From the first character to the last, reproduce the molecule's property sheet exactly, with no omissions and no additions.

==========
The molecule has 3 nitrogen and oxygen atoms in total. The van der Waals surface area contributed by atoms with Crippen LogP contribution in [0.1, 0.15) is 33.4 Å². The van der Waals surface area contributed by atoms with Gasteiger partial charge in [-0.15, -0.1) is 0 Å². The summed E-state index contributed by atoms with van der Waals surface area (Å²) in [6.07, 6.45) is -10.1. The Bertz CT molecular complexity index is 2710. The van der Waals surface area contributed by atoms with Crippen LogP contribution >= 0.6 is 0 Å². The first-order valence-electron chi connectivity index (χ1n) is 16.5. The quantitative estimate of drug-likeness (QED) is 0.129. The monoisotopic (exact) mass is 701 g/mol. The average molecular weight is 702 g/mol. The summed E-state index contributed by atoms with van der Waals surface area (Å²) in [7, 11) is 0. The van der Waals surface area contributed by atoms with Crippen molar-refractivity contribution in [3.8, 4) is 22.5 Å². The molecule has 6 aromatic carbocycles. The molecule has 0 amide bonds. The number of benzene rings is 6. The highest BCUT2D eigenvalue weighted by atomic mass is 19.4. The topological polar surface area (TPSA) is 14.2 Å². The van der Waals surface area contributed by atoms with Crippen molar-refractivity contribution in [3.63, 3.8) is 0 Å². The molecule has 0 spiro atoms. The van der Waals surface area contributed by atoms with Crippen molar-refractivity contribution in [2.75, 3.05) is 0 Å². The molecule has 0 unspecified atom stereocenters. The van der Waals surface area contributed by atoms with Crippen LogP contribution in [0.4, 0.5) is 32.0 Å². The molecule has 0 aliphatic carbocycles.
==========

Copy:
The molecule has 3 nitrogen and oxygen atoms in total. The van der Waals surface area contributed by atoms with Crippen LogP contribution in [0.1, 0.15) is 33.4 Å². The van der Waals surface area contributed by atoms with Gasteiger partial charge in [-0.15, -0.1) is 0 Å². The summed E-state index contributed by atoms with van der Waals surface area (Å²) in [6.07, 6.45) is -10.1. The Bertz CT molecular complexity index is 2710. The van der Waals surface area contributed by atoms with Crippen LogP contribution >= 0.6 is 0 Å². The first-order valence-electron chi connectivity index (χ1n) is 16.5. The quantitative estimate of drug-likeness (QED) is 0.129. The monoisotopic (exact) mass is 701 g/mol. The average molecular weight is 702 g/mol. The summed E-state index contributed by atoms with van der Waals surface area (Å²) in [7, 11) is 0. The van der Waals surface area contributed by atoms with Crippen molar-refractivity contribution in [3.8, 4) is 22.5 Å². The molecule has 6 aromatic carbocycles. The molecule has 0 amide bonds. The number of benzene rings is 6. The highest BCUT2D eigenvalue weighted by atomic mass is 19.4. The topological polar surface area (TPSA) is 14.2 Å². The van der Waals surface area contributed by atoms with Crippen molar-refractivity contribution in [3.63, 3.8) is 0 Å². The molecule has 0 spiro atoms. The van der Waals surface area contributed by atoms with Crippen molar-refractivity contribution in [2.75, 3.05) is 0 Å². The molecule has 0 unspecified atom stereocenters. The van der Waals surface area contributed by atoms with Crippen LogP contribution in [0.4, 0.5) is 32.0 Å². The molecule has 0 aliphatic carbocycles.